• Soak the area in hot drinking water for at least an hour. Soak in a bowl or use wet cloth. The water should be as close to boiling as can be tolerated without causing burns. Add salts to the boiling water if you can or a few drops of Betadine solution. The heat will break down the poison and help with the sting. It also makes the area swell and soften a bit and make spine removal easier. Repeat as much as needed to help with the pain. Acidic solutions such as vinegar can be used as a substitute for hot water in breaking down the poison, but isn’t as effective in cleaning and softening the area.
  • Use clean (Boiling water) tweezers, safety pin or needle to carefully work out ALL the spines you can see. Believe me. This can be really uncomfortable but is really important. Your mates will love it as they get to torture you with a needle. Make sure they’re being careful and not doing more damage than good. Try reminding them it could be them tomorrow!
  • Use shaving foam over the area and gently scrape with a clean razor. I haven’t done this myself but I’ve been told by a couple of people that this is a very effective way of removing the small claw like bits of the Urchin snagged on the skin that contain the poison. If your wound isn’t stinging the chances are you haven’t snagged on a poisonous Urchin and you can skip this step.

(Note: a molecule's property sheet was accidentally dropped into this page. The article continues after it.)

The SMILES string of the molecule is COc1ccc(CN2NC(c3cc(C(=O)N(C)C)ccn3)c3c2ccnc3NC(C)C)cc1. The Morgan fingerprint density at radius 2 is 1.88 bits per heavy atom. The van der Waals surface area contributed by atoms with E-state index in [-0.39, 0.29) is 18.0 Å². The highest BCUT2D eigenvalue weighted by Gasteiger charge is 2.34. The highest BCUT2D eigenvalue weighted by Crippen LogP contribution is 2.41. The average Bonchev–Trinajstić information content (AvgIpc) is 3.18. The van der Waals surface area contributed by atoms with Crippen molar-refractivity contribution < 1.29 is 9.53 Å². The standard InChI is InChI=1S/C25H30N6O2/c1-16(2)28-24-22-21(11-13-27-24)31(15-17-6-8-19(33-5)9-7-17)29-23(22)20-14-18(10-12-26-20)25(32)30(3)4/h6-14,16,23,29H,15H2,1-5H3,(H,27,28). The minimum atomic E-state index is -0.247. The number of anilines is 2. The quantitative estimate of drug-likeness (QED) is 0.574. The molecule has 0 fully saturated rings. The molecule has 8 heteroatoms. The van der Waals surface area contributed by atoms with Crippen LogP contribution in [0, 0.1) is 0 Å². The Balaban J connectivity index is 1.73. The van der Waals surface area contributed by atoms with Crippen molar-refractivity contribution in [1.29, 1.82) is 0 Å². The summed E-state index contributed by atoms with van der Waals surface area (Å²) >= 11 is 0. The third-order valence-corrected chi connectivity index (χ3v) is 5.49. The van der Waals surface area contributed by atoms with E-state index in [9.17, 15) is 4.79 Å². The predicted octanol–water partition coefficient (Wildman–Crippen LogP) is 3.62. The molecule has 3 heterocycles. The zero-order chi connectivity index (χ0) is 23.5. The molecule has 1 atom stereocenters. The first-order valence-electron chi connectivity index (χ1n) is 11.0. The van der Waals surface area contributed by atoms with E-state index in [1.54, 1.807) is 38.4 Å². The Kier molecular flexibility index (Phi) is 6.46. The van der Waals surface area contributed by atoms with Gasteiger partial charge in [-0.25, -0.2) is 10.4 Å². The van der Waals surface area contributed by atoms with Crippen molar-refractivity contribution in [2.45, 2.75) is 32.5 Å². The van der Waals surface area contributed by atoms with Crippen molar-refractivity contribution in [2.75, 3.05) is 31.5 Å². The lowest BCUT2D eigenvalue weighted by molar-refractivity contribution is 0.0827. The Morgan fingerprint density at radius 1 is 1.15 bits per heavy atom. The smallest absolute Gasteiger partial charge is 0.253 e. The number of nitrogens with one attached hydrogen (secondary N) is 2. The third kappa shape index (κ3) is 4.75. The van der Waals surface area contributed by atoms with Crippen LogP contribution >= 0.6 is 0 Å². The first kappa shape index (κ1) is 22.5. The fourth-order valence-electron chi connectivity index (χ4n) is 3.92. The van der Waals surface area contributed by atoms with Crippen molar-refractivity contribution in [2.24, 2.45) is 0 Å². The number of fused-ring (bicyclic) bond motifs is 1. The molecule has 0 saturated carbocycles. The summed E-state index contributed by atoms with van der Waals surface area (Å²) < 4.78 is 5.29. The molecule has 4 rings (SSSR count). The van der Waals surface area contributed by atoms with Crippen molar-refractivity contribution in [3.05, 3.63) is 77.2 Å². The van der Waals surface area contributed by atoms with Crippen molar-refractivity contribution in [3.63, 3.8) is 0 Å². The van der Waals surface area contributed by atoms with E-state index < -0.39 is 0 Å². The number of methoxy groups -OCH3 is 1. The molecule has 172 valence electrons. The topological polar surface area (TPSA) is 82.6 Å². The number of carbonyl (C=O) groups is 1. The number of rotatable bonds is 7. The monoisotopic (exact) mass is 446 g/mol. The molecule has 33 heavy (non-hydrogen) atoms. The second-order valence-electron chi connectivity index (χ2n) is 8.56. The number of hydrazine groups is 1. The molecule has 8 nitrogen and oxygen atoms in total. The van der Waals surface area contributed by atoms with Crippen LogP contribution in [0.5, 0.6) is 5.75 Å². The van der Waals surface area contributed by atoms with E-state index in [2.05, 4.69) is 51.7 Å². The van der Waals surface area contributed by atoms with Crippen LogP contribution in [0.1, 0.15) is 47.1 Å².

• Scrub. This is a really important step and will be uncomfortable. Use soap and clean water. You can use hydrogen peroxide or betadine solutions instead of soap. Make sure you rinse the area really well with drinking water after.
  • Allow to dry. Don’t cover with bandage or tape and keep flies away.
  • Dry savlon spray with iodine for example is really good to treat the area with throughout the day and evening.
  • If despite this the area starts to become swollen hot and red you need to start applying antibiotic cream, and if that doesn’t sort it out you should considering tapping into your precious anti-biotic supply. Co-amoxiclav, flucloxacillin or Penicillin V should work fine. If it doesn’t you may need to go somewhere they can put antibiotics in your blood.